It’s been 16 years since The Afghan Whigs last album. Frontman Greg Dulli has successfully navigated a post-Whigs career by fronting additional acts (The Twilight Singers, Gutter Twins) and through solo work. Sometimes absence makes the heart grow fonder and on the new Afghan Whigs album, the labor of love is heartfelt.
With reunions, I always wonder about missing pieces – especially when it comes to recorded material. Sometimes it doesn’t matter at all because some musicians are simply hired hands as opposed to actual collaborators in the make-up of segments of a discography. Steve Earle is no longer behind the drum kit and Rick McCollum (guitar) is also no longer a part of the current line-up. Let’s face it, The Afghan Whigs has always been Greg Dulli steering the ship, but the music borne out of the collaborations under the Whigs moniker has always been distinct and have made a lasting impression on myself and anyone interested in musical acts with true legacies.
The album’s lead-off, ‘Parked Outside,’ begins with a chugging, gritty – if not simple – beat. Dulli’s voice as good as ever. The guitar solo’s just over-the-top yet classic enough. Some signature hand claps along the top of the percussion signify this is a tightly wound affair. More groove find it’s way on ‘Matamoros,’ as Dulli raps in r&b timing a kiss-off letter to a lover he’s wiped his hands of as a middle-eastern guitar snakes it’s way around to an even stronger middle eastern bridge. The shortest track of the ten fades out in a wall of guitar before seguing into the piano and strings driven ‘It Kills’ which juxtaposes themes as Dulli agonizes of losing (‘It kills to watch you love another…’).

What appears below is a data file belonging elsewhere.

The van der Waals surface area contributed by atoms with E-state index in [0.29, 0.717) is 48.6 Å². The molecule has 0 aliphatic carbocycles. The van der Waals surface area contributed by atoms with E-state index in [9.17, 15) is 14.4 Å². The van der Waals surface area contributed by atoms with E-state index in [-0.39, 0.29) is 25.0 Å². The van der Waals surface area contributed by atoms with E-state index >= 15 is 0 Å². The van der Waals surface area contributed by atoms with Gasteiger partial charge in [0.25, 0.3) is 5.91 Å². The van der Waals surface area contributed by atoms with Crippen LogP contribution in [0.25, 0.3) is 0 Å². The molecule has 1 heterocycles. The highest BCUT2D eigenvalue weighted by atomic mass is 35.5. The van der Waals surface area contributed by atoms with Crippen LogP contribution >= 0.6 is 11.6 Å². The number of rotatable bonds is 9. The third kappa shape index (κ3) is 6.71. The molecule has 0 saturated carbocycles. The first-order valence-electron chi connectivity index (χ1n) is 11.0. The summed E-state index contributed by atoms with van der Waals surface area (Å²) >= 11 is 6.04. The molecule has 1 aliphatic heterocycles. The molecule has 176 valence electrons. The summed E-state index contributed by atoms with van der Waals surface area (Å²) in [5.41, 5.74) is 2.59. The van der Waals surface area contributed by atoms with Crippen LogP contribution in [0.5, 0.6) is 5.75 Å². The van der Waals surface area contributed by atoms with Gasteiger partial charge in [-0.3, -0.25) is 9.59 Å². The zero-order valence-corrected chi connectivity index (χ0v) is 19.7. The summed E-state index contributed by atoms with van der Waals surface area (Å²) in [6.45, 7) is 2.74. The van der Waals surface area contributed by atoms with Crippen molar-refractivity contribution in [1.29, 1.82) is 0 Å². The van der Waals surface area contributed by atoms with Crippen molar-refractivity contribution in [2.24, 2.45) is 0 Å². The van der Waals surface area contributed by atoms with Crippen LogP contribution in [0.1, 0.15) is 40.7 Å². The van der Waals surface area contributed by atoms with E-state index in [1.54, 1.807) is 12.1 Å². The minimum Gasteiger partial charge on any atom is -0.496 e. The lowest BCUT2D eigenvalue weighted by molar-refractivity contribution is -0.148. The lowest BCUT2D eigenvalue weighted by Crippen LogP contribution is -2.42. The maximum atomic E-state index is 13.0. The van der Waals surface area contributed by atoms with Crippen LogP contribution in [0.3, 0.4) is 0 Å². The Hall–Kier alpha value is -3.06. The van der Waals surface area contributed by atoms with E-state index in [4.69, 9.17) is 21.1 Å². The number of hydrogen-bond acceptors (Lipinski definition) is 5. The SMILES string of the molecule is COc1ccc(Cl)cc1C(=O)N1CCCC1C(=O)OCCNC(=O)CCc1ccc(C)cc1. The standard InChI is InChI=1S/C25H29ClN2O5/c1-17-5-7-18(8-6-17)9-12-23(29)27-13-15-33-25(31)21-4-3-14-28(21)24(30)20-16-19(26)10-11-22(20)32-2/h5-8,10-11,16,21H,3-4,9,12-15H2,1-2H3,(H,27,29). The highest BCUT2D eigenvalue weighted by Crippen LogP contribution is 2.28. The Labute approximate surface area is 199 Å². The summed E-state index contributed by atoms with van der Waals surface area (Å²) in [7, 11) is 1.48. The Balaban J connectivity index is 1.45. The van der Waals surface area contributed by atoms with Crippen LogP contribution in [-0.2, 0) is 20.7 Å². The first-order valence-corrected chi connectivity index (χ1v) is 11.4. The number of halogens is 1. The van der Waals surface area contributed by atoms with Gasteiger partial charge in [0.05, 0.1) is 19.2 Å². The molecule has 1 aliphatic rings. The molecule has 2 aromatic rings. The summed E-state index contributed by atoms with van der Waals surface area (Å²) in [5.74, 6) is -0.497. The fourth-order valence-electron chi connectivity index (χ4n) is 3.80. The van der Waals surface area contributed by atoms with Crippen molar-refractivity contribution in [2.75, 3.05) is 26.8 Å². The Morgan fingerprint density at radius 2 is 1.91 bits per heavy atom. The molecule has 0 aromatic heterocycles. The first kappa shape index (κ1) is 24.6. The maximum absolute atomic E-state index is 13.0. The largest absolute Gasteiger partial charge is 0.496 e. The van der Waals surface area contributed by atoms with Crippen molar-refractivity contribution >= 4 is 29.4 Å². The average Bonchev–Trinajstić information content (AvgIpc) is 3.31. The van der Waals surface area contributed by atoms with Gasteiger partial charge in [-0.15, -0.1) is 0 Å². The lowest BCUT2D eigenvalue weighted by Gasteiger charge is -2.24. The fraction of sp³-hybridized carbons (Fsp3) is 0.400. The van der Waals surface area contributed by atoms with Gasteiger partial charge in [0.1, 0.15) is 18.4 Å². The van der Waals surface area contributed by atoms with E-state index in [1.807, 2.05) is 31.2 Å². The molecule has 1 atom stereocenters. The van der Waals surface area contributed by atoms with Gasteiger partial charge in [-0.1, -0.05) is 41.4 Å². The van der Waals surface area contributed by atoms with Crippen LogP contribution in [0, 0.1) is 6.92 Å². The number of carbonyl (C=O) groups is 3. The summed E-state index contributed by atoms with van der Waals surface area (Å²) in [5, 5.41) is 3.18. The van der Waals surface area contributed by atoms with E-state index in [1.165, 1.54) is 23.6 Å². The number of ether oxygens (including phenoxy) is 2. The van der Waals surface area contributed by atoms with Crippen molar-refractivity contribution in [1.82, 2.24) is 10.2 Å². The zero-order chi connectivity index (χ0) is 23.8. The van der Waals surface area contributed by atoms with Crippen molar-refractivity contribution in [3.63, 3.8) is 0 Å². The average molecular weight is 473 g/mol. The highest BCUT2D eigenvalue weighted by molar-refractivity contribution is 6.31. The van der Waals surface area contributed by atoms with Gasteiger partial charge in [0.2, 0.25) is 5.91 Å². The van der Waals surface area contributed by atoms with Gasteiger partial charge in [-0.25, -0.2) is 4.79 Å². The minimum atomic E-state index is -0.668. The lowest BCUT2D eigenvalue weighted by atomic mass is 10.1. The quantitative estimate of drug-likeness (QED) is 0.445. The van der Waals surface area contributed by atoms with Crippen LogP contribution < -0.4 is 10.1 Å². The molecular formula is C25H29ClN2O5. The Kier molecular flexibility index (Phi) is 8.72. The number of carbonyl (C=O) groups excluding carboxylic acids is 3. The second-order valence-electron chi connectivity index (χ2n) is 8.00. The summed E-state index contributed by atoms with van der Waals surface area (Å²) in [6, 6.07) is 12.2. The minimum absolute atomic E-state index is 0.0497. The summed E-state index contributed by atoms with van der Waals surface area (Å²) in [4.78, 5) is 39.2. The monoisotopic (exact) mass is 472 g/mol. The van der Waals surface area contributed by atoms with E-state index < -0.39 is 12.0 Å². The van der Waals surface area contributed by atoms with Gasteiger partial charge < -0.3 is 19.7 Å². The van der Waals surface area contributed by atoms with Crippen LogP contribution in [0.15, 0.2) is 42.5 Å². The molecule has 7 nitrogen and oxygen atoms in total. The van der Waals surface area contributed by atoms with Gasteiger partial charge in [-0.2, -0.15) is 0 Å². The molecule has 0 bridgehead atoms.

On first listen of the single, ‘Algiers,’ one is taken aback by it’s decidedly pastoral bend. With continued listens, the depth of the track and it’s placement on the album makes complete sense. Once again Dulli’s vocals bring everything into focus around the music. Another killer guitar solo (I know not which musician gets credit here between Jon Skibic, Marc McGuire or Dave Rosser) dots the track over the acoustic strumming.
While the first four tracks are a strong return to form (sprinkled with new tricks), the next six are largely a mediocre affair. The trilogy of albums from 1993-1998 (Gentlemen, Black Love and 1965) traversed the alternative rock landscape and updated R&B, Soul and Funk within their rock and roll ethos. The sonics employed on ‘Lost in the Woods,’ ‘The Lottery’ and the largely instrumental (if overtly U2-esque) ‘Can Rova,’ are stock, at best. ‘Royal Cream,’ however, stands up to the best within the bands previous oeuvre, with John Curley’s bass driving the song’s structure.
‘Royal Cream,’ segues neatly into ‘I Am Fire,’ a quiet, moody soulful piece. Album closer ‘These Sticks,’ is aided by the drama of the horn section and the building percussion and guitars. Still, the album heads out into its final coda with a whimper and one wonders – will this reunion continue or is this it? Don’t get me wrong – I’m glad to have Dulli back and creating music again with these cats. I just hope the creative juices continue to flow and, for as much as other reports out there indicate that they are being progressive in their songwriting, I hope they’re not resting on laurels like a good portion of Do To The Beast seems to do for stretches at a time. So while it’s a welcomed return – there remain question marks throughout…